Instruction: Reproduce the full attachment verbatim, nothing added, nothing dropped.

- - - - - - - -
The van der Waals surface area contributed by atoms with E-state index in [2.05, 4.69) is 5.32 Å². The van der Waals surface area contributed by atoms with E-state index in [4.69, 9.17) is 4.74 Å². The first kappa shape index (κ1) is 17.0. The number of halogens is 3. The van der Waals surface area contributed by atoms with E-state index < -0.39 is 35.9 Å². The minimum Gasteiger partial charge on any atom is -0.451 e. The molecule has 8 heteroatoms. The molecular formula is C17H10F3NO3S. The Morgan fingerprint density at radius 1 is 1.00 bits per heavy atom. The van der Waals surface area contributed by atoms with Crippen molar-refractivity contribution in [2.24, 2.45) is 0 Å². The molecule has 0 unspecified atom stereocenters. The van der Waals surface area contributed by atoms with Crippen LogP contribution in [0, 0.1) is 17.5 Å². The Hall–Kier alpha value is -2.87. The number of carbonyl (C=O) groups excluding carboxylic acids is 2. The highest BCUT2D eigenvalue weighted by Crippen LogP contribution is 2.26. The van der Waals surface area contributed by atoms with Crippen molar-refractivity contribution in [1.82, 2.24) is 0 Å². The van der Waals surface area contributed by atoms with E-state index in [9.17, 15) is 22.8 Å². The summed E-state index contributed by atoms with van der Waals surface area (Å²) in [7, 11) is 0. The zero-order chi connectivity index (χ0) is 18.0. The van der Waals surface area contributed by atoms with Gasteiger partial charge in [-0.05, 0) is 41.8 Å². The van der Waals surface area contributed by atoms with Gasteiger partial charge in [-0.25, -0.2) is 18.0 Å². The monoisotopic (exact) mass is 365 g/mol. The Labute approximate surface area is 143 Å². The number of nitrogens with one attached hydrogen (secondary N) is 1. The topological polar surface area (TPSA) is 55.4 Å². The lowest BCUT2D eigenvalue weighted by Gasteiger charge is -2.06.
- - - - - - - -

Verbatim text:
The van der Waals surface area contributed by atoms with E-state index in [2.05, 4.69) is 5.32 Å². The van der Waals surface area contributed by atoms with E-state index in [4.69, 9.17) is 4.74 Å². The first kappa shape index (κ1) is 17.0. The number of halogens is 3. The van der Waals surface area contributed by atoms with E-state index < -0.39 is 35.9 Å². The minimum Gasteiger partial charge on any atom is -0.451 e. The molecule has 8 heteroatoms. The molecular formula is C17H10F3NO3S. The Morgan fingerprint density at radius 1 is 1.00 bits per heavy atom. The van der Waals surface area contributed by atoms with Crippen molar-refractivity contribution in [2.24, 2.45) is 0 Å². The molecule has 0 unspecified atom stereocenters. The van der Waals surface area contributed by atoms with Crippen LogP contribution in [0, 0.1) is 17.5 Å². The Hall–Kier alpha value is -2.87. The number of carbonyl (C=O) groups excluding carboxylic acids is 2. The highest BCUT2D eigenvalue weighted by Crippen LogP contribution is 2.26. The van der Waals surface area contributed by atoms with Crippen molar-refractivity contribution in [1.82, 2.24) is 0 Å². The van der Waals surface area contributed by atoms with E-state index in [9.17, 15) is 22.8 Å². The summed E-state index contributed by atoms with van der Waals surface area (Å²) in [7, 11) is 0. The zero-order chi connectivity index (χ0) is 18.0. The van der Waals surface area contributed by atoms with Gasteiger partial charge in [-0.05, 0) is 41.8 Å². The van der Waals surface area contributed by atoms with Gasteiger partial charge in [-0.25, -0.2) is 18.0 Å². The monoisotopic (exact) mass is 365 g/mol. The Labute approximate surface area is 143 Å². The number of nitrogens with one attached hydrogen (secondary N) is 1. The topological polar surface area (TPSA) is 55.4 Å². The lowest BCUT2D eigenvalue weighted by Gasteiger charge is -2.06.